Japan has earned a reputation for being one of the most unique countries in the world. Countless tourists flock to discover its wonders, while citizens carry out traditions that have been in place for thousands of years. My personal interest in Japan stems from pop culture, anime, samurai and food. The culture has inspired me enough that I’ve decided to start a Japan-centric publication called Yamato Magazine. Read on to discover the kind of content that will be featured! Continue reading “An Introduction To Yamato Magazine”
Japanese mythology is filled with all kinds of supernatural creatures and monsters, ranging from mischievous kitsune, which take the appearance of foxes, to demonic oni, that live in the mountains and look like trolls. In anime, it’s common for characters to be inspired by fantastical Japanese creatures, and a franchise that does it so well is Pokémon. A lot of Pokémon are based on mythical monsters and some of my favourites have been influenced by yokai, Japanese ghosts and phantoms.
Yokai are among the most common entities in Japanese folklore, capable of doing good and bad. Through Pokémon, yokai have been reinvented for a new generation. In this article, I’ll be examining what yokai are, their relevance to modern day culture and the types of spirits that have been featured in Pokémon. Continue reading “How Pokémon Reinvented Yokai For A New Generation”
I’ve been fascinated with Japanese history for a while now, particularly with the samurai and their code of Bushido. They dedicated themselves to ‘the way of the warrior’ and lived by its principles in the pursuit of a perfect death. After reading Bushido: The Way Of The Samurai I feel like I’ve got a broader view of what Bushido stands for. Here are my review of a book that charts the history of one of Japan’s most enduring belief systems.
Continue reading “Bushido: The Way Of The Samurai Review: Learning How To Be A Warrior In Japan”
Japan is known for having some of the most unique art in the world. Building on centuries of feudal culture, Japanese art has its own style. A famous example of Japanese art is jizai okimono, which translates to ‘move freely decorative object.’ Jizai okimono involves the crafting of articulated sculptures. Beginning in 17th century Japan, the art form is highly specialised and fascinating. But what are the origins of jizai okimono and how has it evolved in modern times? Continue reading “Delving Into The World Of Jizai Okimono And Japanese Art”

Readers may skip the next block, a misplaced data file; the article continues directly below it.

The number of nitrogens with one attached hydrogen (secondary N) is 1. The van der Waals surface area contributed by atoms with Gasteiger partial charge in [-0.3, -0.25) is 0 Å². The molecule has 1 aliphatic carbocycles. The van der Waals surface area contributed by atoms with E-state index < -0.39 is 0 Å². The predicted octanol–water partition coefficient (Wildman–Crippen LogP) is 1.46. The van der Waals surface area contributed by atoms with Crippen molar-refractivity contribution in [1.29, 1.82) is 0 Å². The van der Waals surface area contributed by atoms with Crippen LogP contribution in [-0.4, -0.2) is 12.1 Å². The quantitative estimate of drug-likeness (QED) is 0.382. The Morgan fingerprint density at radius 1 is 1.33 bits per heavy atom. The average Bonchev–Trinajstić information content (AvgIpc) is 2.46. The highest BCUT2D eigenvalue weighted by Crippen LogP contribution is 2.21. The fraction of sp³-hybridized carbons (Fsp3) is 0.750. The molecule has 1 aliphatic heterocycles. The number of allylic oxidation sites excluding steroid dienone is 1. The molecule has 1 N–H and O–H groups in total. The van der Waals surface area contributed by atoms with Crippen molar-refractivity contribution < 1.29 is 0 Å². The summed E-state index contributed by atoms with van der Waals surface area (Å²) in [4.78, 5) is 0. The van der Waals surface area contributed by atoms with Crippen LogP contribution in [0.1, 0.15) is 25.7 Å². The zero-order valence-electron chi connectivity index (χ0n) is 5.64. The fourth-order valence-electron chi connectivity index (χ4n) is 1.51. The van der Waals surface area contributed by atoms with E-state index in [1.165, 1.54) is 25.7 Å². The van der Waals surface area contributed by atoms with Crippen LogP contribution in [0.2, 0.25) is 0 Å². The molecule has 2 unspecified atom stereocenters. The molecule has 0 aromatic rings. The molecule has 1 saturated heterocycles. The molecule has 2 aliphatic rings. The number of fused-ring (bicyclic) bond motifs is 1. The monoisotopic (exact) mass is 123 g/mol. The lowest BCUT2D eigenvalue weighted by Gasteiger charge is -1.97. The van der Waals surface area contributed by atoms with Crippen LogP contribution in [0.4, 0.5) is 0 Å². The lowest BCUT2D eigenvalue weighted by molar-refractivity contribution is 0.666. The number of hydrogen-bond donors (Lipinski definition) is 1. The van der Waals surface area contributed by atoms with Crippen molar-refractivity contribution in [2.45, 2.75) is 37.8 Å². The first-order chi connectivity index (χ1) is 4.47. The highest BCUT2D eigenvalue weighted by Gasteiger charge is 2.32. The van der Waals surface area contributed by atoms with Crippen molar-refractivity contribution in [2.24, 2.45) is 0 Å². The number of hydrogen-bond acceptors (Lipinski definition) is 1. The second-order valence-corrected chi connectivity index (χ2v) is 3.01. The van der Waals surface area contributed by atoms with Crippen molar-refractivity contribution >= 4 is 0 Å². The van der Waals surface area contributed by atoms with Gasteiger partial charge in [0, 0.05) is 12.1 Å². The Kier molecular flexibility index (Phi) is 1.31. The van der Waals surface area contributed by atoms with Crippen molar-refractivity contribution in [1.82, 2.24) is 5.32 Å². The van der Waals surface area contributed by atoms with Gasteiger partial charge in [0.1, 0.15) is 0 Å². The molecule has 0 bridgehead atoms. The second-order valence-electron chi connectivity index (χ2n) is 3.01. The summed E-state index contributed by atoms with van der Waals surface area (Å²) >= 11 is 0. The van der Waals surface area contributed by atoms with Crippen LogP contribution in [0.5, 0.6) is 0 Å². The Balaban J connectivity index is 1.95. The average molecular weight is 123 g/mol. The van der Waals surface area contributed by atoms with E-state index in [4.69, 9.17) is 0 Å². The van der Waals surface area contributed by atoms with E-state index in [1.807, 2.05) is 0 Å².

Japan attracts visitors from all over the world, with many being drawn to the country because of the samurai. Japanese history is entwined with warriors who followed a strict code of honour, devoting their lives to duty. There were many proud samurai and one of the most famous was Toyotomi Hideyoshi. A capable general and politician, Hideyoshi was considered the second ‘great unifer’ of Japan. He rose to prominence during the 1500s and founded the Hashiba samurai line.
I’m fascinated by samurai history, so I couldn’t help but be excited to interview a descendent of Hideyoshi. I’m pleased to present a conversation with Michiko Hashiba about what it means to come from a family of samurai. Continue reading “Growing Up In A Family Of Samurai: An Interview With Michiko Hashiba”
Symbols are an important part of any culture and there are many significant images in Japanese folklore. Spirits play a vital role and one of the most important is the kitsune, or fox spirit. Kitsunes are depicted as intelligent shapeshifters whose magical ability increases with age. They have the ability to be benevolent or malicious depending on the situation. Some stories portray them as guardians, while others depict them as tricksters. The ambiguity of the fox makes it an interesting symbol in Japanese folklore, one that’s transitioned into modern pop culture.